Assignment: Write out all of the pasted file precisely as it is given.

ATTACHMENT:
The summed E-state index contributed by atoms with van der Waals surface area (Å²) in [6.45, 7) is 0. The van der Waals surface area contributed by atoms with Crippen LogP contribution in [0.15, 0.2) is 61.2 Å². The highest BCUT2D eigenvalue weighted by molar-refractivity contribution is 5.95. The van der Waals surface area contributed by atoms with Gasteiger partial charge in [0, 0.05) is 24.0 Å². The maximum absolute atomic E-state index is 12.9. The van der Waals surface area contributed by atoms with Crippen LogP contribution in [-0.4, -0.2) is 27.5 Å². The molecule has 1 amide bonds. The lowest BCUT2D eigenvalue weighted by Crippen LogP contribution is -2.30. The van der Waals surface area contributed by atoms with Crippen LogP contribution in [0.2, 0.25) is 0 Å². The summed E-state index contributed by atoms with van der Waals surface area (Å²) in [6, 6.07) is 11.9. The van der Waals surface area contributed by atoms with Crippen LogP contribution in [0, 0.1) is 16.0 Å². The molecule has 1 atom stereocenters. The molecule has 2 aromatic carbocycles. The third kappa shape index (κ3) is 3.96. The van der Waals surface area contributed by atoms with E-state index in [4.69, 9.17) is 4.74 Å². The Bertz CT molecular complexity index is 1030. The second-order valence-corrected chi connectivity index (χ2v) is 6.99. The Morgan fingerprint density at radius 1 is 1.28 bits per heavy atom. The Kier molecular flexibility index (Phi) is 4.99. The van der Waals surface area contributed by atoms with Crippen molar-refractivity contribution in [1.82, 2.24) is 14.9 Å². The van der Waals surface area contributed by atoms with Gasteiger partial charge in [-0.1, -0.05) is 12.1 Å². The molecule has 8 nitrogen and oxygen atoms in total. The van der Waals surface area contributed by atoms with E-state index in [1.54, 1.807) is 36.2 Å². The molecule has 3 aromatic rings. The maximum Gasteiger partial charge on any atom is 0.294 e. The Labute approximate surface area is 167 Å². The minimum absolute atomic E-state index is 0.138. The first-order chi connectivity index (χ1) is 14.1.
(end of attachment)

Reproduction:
The summed E-state index contributed by atoms with van der Waals surface area (Å²) in [6.45, 7) is 0. The van der Waals surface area contributed by atoms with Crippen LogP contribution in [0.15, 0.2) is 61.2 Å². The highest BCUT2D eigenvalue weighted by molar-refractivity contribution is 5.95. The van der Waals surface area contributed by atoms with Gasteiger partial charge in [0, 0.05) is 24.0 Å². The maximum absolute atomic E-state index is 12.9. The van der Waals surface area contributed by atoms with Crippen LogP contribution in [-0.4, -0.2) is 27.5 Å². The molecule has 1 amide bonds. The lowest BCUT2D eigenvalue weighted by Crippen LogP contribution is -2.30. The van der Waals surface area contributed by atoms with Crippen LogP contribution in [0.2, 0.25) is 0 Å². The summed E-state index contributed by atoms with van der Waals surface area (Å²) in [6, 6.07) is 11.9. The van der Waals surface area contributed by atoms with Crippen LogP contribution in [0, 0.1) is 16.0 Å². The molecule has 1 atom stereocenters. The molecule has 2 aromatic carbocycles. The third kappa shape index (κ3) is 3.96. The van der Waals surface area contributed by atoms with E-state index in [4.69, 9.17) is 4.74 Å². The Bertz CT molecular complexity index is 1030. The second-order valence-corrected chi connectivity index (χ2v) is 6.99. The Morgan fingerprint density at radius 1 is 1.28 bits per heavy atom. The Kier molecular flexibility index (Phi) is 4.99. The van der Waals surface area contributed by atoms with Crippen molar-refractivity contribution in [1.82, 2.24) is 14.9 Å². The van der Waals surface area contributed by atoms with Gasteiger partial charge in [-0.1, -0.05) is 12.1 Å². The molecule has 8 nitrogen and oxygen atoms in total. The van der Waals surface area contributed by atoms with E-state index in [1.54, 1.807) is 36.2 Å². The molecule has 3 aromatic rings. The maximum Gasteiger partial charge on any atom is 0.294 e. The Labute approximate surface area is 167 Å². The minimum absolute atomic E-state index is 0.138. The first-order chi connectivity index (χ1) is 14.1.